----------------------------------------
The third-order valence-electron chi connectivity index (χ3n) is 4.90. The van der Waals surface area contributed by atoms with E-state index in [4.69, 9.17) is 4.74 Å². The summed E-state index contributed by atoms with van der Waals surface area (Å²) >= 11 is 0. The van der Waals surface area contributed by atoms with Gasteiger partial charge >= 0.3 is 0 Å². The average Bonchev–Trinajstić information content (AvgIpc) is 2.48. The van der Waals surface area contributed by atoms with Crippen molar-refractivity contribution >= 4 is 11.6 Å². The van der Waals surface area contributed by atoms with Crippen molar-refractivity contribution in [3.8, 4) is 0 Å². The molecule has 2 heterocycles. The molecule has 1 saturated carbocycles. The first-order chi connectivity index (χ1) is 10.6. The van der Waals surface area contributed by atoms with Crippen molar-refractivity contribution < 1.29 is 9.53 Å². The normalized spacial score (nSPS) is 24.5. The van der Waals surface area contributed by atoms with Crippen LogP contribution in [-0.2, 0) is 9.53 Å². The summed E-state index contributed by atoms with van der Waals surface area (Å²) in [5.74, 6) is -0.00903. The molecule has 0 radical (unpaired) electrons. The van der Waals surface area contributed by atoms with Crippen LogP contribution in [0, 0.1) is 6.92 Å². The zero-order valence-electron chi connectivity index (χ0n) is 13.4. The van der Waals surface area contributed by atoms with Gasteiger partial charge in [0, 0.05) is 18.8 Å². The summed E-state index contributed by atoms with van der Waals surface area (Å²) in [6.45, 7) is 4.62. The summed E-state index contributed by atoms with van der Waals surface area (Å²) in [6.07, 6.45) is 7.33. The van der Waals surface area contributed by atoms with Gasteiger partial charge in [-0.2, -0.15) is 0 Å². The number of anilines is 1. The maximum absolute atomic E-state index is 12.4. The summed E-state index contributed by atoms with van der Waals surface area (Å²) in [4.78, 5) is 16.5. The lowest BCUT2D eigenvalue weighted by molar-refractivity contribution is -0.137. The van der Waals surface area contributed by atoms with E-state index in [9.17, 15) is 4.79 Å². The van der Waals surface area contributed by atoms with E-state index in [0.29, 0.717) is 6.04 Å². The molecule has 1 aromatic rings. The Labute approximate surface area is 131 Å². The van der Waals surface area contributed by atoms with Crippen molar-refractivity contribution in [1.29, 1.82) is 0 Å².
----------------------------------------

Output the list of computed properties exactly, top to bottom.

The third-order valence-electron chi connectivity index (χ3n) is 4.90. The van der Waals surface area contributed by atoms with E-state index in [4.69, 9.17) is 4.74 Å². The summed E-state index contributed by atoms with van der Waals surface area (Å²) >= 11 is 0. The van der Waals surface area contributed by atoms with Gasteiger partial charge >= 0.3 is 0 Å². The average Bonchev–Trinajstić information content (AvgIpc) is 2.48. The van der Waals surface area contributed by atoms with Crippen molar-refractivity contribution >= 4 is 11.6 Å². The van der Waals surface area contributed by atoms with Crippen molar-refractivity contribution in [3.8, 4) is 0 Å². The molecule has 2 heterocycles. The molecule has 1 saturated carbocycles. The first-order chi connectivity index (χ1) is 10.6. The van der Waals surface area contributed by atoms with Crippen molar-refractivity contribution < 1.29 is 9.53 Å². The normalized spacial score (nSPS) is 24.5. The van der Waals surface area contributed by atoms with Crippen LogP contribution in [-0.2, 0) is 9.53 Å². The summed E-state index contributed by atoms with van der Waals surface area (Å²) in [5.74, 6) is -0.00903. The molecule has 0 radical (unpaired) electrons. The van der Waals surface area contributed by atoms with Crippen LogP contribution in [0, 0.1) is 6.92 Å². The zero-order valence-electron chi connectivity index (χ0n) is 13.4. The van der Waals surface area contributed by atoms with Gasteiger partial charge in [0, 0.05) is 18.8 Å². The summed E-state index contributed by atoms with van der Waals surface area (Å²) in [6.45, 7) is 4.62. The summed E-state index contributed by atoms with van der Waals surface area (Å²) in [6.07, 6.45) is 7.33. The van der Waals surface area contributed by atoms with Gasteiger partial charge in [-0.2, -0.15) is 0 Å². The number of anilines is 1. The maximum absolute atomic E-state index is 12.4. The summed E-state index contributed by atoms with van der Waals surface area (Å²) in [4.78, 5) is 16.5. The lowest BCUT2D eigenvalue weighted by molar-refractivity contribution is -0.137. The van der Waals surface area contributed by atoms with E-state index in [9.17, 15) is 4.79 Å². The van der Waals surface area contributed by atoms with E-state index in [0.29, 0.717) is 6.04 Å². The molecule has 1 aromatic rings. The Labute approximate surface area is 131 Å². The van der Waals surface area contributed by atoms with Crippen molar-refractivity contribution in [1.29, 1.82) is 0 Å².